WARNING! Doctor Highlights Health Risks In Inhaling Lagos Dumpsite Smoke
Samuel was searching and brushing the burnt waste with a stick and he appeared more interested in the finds he could make than he was in the effect of the smoke he inhaled.
Survival was his only interest.
He is a scavenger and he comes to Olusosun Dumpsite near Ojota, Lagos, to pick pieces of iron and other metals that he could sell to keep body and soul together.
But his quest had been tampered by the heat in Lagos which had triggered fire at the site, causing huge smoke to billow into the air.
It resulted in pollution, the kind that has not been seen in years.
People leaving around the area could tell the sad story of how difficult it was to breath, but Samuel, who needed to earn money visits the dumpsite at least two times in a week damning the smoke.
On one of his visits, Bounce News' health correspondent, Williams Osewezina had a chat with him.
Williams said he could hardly breath within the environment, but Samuel was busy picking stuffs when he saw him.
He had no nose mask.
Are you not disturbed by this smoke? he asked Samuel.
The Scavenger, who responded in pidgin English said: "I no dey like use that thing. If I cover my nose I dey feel like e dey block something inside (I don’t use the face mask because I have a feeling it stops me from breathing fine)".
Just like Samuel, there were other young scavengers around and the fire may have made their search what to sell easier.
They appear cool with the effect of the smoke which one of them said gave him nauseating feeling.
To be certain of the danger these people living around the smoke and the scavengers face, Bounce News had a chat with a public health specialist, with the Lagos State University Teaching Hospital, Dr. Eze Ugochukwu.
Dr. Ugochukwu said there were several health challenges that could occur from pollution resulting from burning of dumpsites.
"We need to look at some of the things that are released from the burning of dumpsites.
"We have what we call dioxin, furan, some mercury and sulphoric oxide are released.
"But our interest is in things like dioxin, furan and mercury released from burning of dump sites.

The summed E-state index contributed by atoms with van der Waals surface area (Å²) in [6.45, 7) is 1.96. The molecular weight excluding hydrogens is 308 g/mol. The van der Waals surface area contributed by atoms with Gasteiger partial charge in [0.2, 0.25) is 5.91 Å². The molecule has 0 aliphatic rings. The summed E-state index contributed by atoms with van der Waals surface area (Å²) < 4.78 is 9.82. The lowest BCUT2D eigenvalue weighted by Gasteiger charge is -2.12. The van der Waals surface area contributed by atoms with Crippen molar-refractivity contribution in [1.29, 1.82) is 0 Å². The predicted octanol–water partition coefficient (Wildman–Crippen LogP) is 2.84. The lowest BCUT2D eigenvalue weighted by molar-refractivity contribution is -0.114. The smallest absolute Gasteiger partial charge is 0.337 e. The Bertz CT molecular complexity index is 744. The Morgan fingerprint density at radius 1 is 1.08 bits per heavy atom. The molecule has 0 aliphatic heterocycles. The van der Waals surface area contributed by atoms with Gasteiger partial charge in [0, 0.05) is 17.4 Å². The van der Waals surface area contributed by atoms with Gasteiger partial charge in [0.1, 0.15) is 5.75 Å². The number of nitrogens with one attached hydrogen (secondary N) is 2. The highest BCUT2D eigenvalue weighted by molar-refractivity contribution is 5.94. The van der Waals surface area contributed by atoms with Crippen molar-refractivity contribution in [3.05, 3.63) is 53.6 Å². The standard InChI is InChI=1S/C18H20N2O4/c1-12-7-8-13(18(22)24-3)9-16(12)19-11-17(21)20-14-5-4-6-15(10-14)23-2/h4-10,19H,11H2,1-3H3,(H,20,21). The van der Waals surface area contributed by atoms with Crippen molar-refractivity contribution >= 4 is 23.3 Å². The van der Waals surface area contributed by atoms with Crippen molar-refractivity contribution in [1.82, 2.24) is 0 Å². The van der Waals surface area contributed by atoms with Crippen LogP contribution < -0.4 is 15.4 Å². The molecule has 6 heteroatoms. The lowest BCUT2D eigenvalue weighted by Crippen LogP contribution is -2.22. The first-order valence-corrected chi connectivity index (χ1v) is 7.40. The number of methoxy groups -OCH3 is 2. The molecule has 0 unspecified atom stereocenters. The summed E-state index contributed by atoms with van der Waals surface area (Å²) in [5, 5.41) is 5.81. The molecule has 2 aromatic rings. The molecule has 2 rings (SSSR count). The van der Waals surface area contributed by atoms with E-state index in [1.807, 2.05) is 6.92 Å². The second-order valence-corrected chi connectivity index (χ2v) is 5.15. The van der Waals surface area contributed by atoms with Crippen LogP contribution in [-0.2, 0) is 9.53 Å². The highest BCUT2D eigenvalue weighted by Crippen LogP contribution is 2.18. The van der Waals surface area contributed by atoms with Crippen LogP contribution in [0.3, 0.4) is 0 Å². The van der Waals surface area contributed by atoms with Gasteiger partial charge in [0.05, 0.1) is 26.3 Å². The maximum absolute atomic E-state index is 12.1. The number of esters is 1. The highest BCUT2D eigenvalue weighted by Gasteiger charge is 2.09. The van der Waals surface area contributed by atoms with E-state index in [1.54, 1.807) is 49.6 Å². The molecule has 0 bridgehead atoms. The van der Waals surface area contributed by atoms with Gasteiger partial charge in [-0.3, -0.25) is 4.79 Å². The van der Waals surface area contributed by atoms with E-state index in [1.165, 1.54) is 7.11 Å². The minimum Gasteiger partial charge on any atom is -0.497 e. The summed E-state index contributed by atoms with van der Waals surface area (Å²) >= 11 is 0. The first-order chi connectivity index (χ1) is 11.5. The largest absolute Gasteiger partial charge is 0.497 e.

"These things particularly affect the respiratory system and sometimes the central nervous system or the brain with all its networks.
"On the respiratory system, it can cause respiratory tract infection and make people come down with asthma or chronic obstructive pulmonary disease.
"On the long term, people can come down with cancer.
"Also, if lead is involved, which comes from E-waste, it can cause lead poisoning and it can affect the brain," the doctor said.
Everyone appears to have a share from the effect of the pollution, going by the comments of an environmentalist, Mrs Ugonma Cokey.
She is a Fellow of the United Nations Framework Convention on Climate Change and an Assistant Director, News, Voice of Nigeria.
"In such situation methane is produced and that is greenhouse emission there and it is already affecting the ozone layer.
"Furan is linked to cancer, liver problem and poor reproductive health.
"What we will have is that we will have children born who will not develop properly.
"What some of these chemicals do is that it brings down oxygen and that is why respiratory problem occur," she said.
While some persons manage to cover their nose with face mask, Dr. Ugochukwu said the mask will not do a lot.
"The mask actually does not do so much and that is because some of these particles are even smaller than the pores in those masks," he added.
Humans have limited control over the burning of waste dump sites, but Mrs Cokey and Dr. Ugochukwu recommend that people should stay away from such smoke, dispose their waste properly.
Mrs Cokey particulary stressed the need for more efforts by the government in terms of policies would encourage recycling of waste and the use of degradable materials in packaging products.